6 Situations When Employers Must Hire an Employment Law Attorney
Failing to Hire an Employment Attorney Can Bring Your Organization Harm
When you start a business, manage a business, or run a Human Resources department, the first thought you have is not whether you need an employment law attorney. You tend to think about the product or service that you are offering and the customers you hope to attract. When you think about employees, you think about hiring and salaries and benefits.
What many business owners, managers, and HR staff don't think about is hiring an employment attorney. Should you? Just when do employers need an employment attorney? Sometimes? Always? Is it important to have an employment attorney on staff or one on speed dial, or is an employment attorney someone you can wait to call after you've been sued?
No senior managers or professional HR staff people start out with the idea that they're going to be the subject of an employment lawsuit. After all, very few managers have the intention of breaking any laws. The problem is, that employment law is complex.
Crazily complex, actually. Sometimes, you need an employment law attorney, but you don't want to waste your money on high legal fees. Other times, it is critical that you make the investment in an employment attorney.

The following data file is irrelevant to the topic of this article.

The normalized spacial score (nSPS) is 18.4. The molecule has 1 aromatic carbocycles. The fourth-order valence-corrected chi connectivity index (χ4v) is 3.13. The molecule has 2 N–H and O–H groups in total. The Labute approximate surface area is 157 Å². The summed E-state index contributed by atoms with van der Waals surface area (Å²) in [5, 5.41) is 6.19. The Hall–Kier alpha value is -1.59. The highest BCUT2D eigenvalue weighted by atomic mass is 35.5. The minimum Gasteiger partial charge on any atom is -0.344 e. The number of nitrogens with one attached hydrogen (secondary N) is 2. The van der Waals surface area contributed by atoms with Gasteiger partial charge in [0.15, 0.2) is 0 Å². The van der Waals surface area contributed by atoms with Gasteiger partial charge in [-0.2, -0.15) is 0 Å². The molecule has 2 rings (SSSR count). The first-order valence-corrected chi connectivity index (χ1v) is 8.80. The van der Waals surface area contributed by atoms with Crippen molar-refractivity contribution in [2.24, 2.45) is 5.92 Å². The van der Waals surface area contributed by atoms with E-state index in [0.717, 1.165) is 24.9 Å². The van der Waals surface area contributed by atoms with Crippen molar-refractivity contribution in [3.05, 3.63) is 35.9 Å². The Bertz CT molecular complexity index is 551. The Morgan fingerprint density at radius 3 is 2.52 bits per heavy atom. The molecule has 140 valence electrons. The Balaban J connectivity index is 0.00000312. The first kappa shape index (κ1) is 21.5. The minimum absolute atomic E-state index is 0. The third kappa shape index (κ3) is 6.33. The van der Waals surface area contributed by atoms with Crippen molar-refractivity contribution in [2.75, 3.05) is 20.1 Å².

The average HR employee has an ongoing dialog with an employment attorney for checking those everyday situations where your company needs to play it safe—and employee relations smart. These situations can include the introduction of a new policy, how to inform employees of a benefits change, and what are the latest trends in employment law.
In these everyday situations, managers and owners usually depend on HR to hold the conversation—if they decide to hold a conversation at all. That's okay in these everyday situations with employees.
When Must You Call an Employment Attorney?
But if the situation has the potential to spiral out of control and potentially bring great harm to your organization, you really must call an employment attorney. In these six situations, you absolutely must call an employment attorney.
To Write Your Handbook
Sure, you can write it yourself with policies that are unique to your company, but you need to have it checked over by an attorney. Why? Because your handbook can inadvertently create contracts with your employees, or have policies that violate the law.